In the wake of six deaths and hundreds of hospitalizations related to consumption of vaping products, President Donald Trump announced a ban on all flavored e-cigarettes on Sept. 11. Trump has instructed the Food and Drug Administration (FDA) to have stores and distributors prepare to pull all flavored Juul pods and vape fluid from the shelves. The ban’s announcement was met with immediate and powerful blowback from a variety of groups. Vapers, anti-regulatory Trump supporters and even a great deal of individuals with no real connection to vape culture spoke in a unified voice with a simple message to the President: “This ban will not work.”
The logic behind the vape ban is to prevent youth from easily accessing products with the potential to have long-term cardiovascular effects. The major issue with this line of reasoning is that there is a thriving black market for vape products. In most situations in which a prohibition is instituted on a product that has large black market presence, black market sales spike.
A good example of this phenomenon is the marijuana industry in California. California has long been regarded as the weed capital of the country even before the prohibition on marijuana was lifted. The year that marijuana became legal, the black market took enormous hits in sales, as the state’s general lack of weed regulations made it fairly easy to become, and stay, a legitimate dealer. Since then, legislators have added regulation after regulation on the industry, making it more and more difficult to run a legitimate marijuana business. There is now a trend of dealers leaving legitimate businesses to deal on the black market again and consumers seeking black market dealers for lower prices.
The way the vape industry, both legal and illegal, functions has enough similarity to the marijuana market that the assumption that the ban will be ineffective easily holds weight. The ban looks grim, especially when we consider the access younger consumers have to the products, as they must buy them illegally in the first place. Official reports on the vaping crisis also state that black market vapes are the products more closely linked to health issues than legal alternatives. In light of these facts, it is foolish to usher consumers, especially the youth, toward the black market with the installment of a ban.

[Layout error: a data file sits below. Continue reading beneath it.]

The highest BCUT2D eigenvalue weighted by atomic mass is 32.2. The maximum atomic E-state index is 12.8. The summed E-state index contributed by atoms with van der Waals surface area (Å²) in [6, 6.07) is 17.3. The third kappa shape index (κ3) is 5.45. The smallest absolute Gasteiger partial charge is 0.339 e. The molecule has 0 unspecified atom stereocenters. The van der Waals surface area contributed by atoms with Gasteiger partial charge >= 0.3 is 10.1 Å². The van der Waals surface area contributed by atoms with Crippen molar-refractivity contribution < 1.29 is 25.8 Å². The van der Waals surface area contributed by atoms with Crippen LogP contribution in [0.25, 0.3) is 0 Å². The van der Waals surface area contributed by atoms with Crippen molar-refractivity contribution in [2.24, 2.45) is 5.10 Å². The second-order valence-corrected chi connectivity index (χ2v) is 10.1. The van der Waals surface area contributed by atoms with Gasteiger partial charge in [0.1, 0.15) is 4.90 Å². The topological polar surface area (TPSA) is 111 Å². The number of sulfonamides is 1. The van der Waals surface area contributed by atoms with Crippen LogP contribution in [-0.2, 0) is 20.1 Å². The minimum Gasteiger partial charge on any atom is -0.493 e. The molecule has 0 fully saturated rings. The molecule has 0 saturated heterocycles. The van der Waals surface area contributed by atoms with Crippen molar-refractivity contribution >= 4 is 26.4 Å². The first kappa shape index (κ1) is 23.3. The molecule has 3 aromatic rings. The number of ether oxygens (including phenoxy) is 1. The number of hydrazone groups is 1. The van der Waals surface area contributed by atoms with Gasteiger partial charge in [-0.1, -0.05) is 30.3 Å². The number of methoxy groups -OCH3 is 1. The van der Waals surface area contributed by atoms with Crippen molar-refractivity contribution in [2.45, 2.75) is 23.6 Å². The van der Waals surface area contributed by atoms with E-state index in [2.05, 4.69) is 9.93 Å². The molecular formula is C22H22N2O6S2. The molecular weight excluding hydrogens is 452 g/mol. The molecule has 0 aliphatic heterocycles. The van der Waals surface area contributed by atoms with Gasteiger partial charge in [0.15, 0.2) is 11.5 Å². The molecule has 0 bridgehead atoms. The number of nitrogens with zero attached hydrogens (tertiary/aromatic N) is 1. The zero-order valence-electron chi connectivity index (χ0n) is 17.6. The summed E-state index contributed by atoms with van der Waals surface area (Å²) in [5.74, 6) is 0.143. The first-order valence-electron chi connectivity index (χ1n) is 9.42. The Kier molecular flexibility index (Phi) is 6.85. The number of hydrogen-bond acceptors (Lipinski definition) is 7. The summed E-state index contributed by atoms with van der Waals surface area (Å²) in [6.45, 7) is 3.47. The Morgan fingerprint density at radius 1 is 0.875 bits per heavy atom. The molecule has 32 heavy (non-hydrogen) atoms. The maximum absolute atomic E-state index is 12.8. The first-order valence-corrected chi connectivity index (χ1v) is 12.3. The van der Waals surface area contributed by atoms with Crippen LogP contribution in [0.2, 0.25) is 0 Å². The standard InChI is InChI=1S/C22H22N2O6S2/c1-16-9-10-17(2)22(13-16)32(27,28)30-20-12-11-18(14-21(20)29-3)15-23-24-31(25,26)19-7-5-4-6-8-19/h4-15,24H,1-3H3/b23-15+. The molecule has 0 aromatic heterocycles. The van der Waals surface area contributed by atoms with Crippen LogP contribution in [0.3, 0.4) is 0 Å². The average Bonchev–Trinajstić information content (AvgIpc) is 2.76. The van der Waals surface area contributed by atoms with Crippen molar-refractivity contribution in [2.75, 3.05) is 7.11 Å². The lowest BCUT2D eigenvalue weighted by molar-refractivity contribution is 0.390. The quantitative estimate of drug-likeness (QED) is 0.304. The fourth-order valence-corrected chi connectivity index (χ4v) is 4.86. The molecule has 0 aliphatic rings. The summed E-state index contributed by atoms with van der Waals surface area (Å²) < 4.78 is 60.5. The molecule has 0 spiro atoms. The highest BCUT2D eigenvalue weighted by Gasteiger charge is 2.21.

Trump’s plan is not only destined to be ineffective, it is politically half-witted. While foolish decisions are a hallmark of the Trump presidency, this ban is a betrayal of one of the qualities his base finds most attractive. A sizable portion of Trump’s base values him because of his anti-regulatory stances. As he pours another regulation over the market, they may turn against him, possibly not voting or voting third party. Another more obvious group that this ban is certain to upset is vapers. There are a sizeable number of states that Trump narrowly won in 2016, in which the number of vapers outstrips the number of votes Trump won by. Not all of those vapers voted for him of course, and many may not have voted at all, but Trump has a tough race ahead of him regardless of who his opponent is, and he would be a fool to make such a major political misstep.
Another hollow part of Trump’s ban is that it does not seek to remove flavored cigarettes and cigars from the market. Even if the ban was successful and youth were unable to get their hands on flavored vape products, it is quite possible that they would turn to flavored cigarettes, a much more harmful alternative. Overall it seems that Trump’s vaping ban will be, at best, ineffective. At its worst, the ban could be dangerous for the nation’s children and Trump’s political campaign.